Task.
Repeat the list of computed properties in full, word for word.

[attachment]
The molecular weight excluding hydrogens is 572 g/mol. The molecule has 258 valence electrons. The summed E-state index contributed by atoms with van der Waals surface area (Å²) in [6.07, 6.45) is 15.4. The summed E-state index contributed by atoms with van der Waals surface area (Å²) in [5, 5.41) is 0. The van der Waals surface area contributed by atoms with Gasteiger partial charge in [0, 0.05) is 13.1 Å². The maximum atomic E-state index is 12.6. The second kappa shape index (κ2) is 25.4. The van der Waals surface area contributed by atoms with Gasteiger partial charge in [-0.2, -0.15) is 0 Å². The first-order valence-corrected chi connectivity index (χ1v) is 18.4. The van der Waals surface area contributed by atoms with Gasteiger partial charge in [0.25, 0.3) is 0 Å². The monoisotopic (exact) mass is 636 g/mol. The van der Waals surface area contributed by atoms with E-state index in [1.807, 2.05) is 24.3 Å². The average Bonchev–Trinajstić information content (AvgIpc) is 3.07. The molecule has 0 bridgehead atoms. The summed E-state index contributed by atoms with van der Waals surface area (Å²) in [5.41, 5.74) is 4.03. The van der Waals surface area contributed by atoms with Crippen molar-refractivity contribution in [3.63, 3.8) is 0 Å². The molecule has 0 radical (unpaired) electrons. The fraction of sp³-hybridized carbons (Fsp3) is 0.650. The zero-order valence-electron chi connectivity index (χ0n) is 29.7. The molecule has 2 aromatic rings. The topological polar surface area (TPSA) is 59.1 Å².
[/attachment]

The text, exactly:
The molecular weight excluding hydrogens is 572 g/mol. The molecule has 258 valence electrons. The summed E-state index contributed by atoms with van der Waals surface area (Å²) in [6.07, 6.45) is 15.4. The summed E-state index contributed by atoms with van der Waals surface area (Å²) in [5, 5.41) is 0. The van der Waals surface area contributed by atoms with Gasteiger partial charge in [0, 0.05) is 13.1 Å². The maximum atomic E-state index is 12.6. The second kappa shape index (κ2) is 25.4. The van der Waals surface area contributed by atoms with Gasteiger partial charge in [-0.2, -0.15) is 0 Å². The first-order valence-corrected chi connectivity index (χ1v) is 18.4. The van der Waals surface area contributed by atoms with Gasteiger partial charge in [0.25, 0.3) is 0 Å². The monoisotopic (exact) mass is 636 g/mol. The van der Waals surface area contributed by atoms with E-state index in [1.807, 2.05) is 24.3 Å². The average Bonchev–Trinajstić information content (AvgIpc) is 3.07. The molecule has 0 bridgehead atoms. The summed E-state index contributed by atoms with van der Waals surface area (Å²) in [5.41, 5.74) is 4.03. The van der Waals surface area contributed by atoms with Crippen molar-refractivity contribution in [3.63, 3.8) is 0 Å². The molecule has 0 radical (unpaired) electrons. The fraction of sp³-hybridized carbons (Fsp3) is 0.650. The zero-order valence-electron chi connectivity index (χ0n) is 29.7. The molecule has 2 aromatic rings. The topological polar surface area (TPSA) is 59.1 Å².